On a day with much sad news in China and the U.S., it’s perhaps worth remembering that China’s blogosphere has been home to many touching and amazing stories in 2012. Censored and fraught thought it may be, China’s Internet is also a place populated with hundreds of millions of human beings, and thus hundreds of millions of stories. As we hurdle toward 2013, it’s worth reflecting on some of the most uplifting of those stories.
Mother of “Sugar Pea” has her Weibo account, and memories, restored (Jimmy, February 23)
For months, a Sina Weibo user with the handle Mo Zhiguo (@魔之果) used the social media platform to chronicle the birth and infancy of her baby girl, “Sugar Pea” (“Tang Dou”). Mo Zhiguo’s account gathered followers (14,000 of them) and accumulated tens of thousands of tweets.
And then, on February 23, 2012, Mo Zhiguo retweeted a picture that was apparently deemed politically sensitive by Weibo’s internal censors. The censors deleted the post – and Mo Zhiguo’s entire account.
The loss of the thousands of photos and entries documenting her baby’s childhood incensed Mo Zhiguo, her followers, and her friends. One such friend, Zhuang Wuxie (@庄无邪), took to Sina, posting a long essay inveighing against the company’s heavy-handed censorship. Bolstered by Zhuang’s words, other netizens joined in the protest, calling for boycotts of Weibo and urging friends to “fight for your rights.”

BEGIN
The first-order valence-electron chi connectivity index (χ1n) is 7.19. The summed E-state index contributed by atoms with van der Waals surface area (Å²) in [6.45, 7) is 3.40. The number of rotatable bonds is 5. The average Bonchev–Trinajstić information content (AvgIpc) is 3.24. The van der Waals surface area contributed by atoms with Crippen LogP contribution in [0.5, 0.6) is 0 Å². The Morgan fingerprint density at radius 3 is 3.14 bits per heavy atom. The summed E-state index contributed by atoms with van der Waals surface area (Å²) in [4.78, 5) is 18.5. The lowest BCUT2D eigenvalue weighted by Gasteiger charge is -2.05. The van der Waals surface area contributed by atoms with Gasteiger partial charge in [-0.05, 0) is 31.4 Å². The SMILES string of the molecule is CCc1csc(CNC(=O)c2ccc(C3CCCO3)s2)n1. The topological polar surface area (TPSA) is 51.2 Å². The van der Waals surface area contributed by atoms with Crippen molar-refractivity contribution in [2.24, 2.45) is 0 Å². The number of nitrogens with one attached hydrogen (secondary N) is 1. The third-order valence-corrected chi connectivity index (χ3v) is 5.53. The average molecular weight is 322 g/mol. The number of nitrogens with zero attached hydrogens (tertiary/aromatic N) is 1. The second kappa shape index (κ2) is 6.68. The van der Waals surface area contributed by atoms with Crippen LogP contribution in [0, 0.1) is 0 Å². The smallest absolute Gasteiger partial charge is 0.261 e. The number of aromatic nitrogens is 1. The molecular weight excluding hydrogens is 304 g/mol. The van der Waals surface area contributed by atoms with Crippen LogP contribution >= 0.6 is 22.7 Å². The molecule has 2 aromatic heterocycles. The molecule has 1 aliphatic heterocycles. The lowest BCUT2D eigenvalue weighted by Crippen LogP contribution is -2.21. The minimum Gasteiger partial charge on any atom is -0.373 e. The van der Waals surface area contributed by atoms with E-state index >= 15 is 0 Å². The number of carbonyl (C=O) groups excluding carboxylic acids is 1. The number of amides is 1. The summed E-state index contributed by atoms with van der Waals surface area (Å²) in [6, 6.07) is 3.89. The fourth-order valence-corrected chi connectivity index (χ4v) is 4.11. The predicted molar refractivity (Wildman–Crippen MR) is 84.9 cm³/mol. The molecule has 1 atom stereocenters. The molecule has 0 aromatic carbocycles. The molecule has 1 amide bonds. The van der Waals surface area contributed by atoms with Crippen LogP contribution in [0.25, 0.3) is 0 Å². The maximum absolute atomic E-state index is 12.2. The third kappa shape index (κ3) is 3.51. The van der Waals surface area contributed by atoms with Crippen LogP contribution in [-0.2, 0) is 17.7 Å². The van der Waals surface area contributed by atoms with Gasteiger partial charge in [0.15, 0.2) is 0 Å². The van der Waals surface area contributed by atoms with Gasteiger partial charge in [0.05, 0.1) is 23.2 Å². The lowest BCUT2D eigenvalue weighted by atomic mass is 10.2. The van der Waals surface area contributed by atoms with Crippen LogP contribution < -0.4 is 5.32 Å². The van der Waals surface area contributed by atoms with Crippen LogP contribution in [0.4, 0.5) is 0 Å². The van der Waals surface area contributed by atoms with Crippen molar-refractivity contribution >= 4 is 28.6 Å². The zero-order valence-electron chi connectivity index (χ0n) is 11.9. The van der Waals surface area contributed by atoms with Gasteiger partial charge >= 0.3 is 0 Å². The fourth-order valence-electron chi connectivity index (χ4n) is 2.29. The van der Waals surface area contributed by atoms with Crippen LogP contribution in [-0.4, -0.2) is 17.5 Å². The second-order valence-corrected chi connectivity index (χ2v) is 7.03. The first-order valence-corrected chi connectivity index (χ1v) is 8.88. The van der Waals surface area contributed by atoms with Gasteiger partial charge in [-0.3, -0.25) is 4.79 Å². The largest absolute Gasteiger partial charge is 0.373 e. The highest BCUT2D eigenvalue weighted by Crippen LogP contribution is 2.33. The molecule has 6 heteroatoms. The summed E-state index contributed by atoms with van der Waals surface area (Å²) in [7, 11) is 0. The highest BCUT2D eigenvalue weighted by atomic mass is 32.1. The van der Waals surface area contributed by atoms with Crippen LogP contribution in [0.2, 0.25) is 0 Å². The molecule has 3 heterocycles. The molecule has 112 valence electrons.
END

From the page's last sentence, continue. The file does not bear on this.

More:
Finally, Mo Zhiguo’s account was restored. Her first post back? A message for Sugar Pea: “Sugar Pea, your weibo is back. Mommy has fought very hard. A lot of people have fought very hard. Sweet dreams.”
Commenting function restored to Weibo platforms (David Wertime, April 3)
On March 31, Sina Weibo users attempting to leave comments on microblog posts were greeted with the following opaque message:
“To all Weibo users, recently, comments left by microbloggers have started to contain much illegal and detrimental information, including rumors. In an effort to clean them up in one stroke, the commenting function of Sina Weibo will be temporarily disabled from 8 a.m. March 31 to 8 a.m. April 3. After the clean-up, we will reopen the comments section. Necessary clean-up of information is conducive to providing everyone a better communicating atmosphere. We expect your understanding and consideration. Thank you for your support.”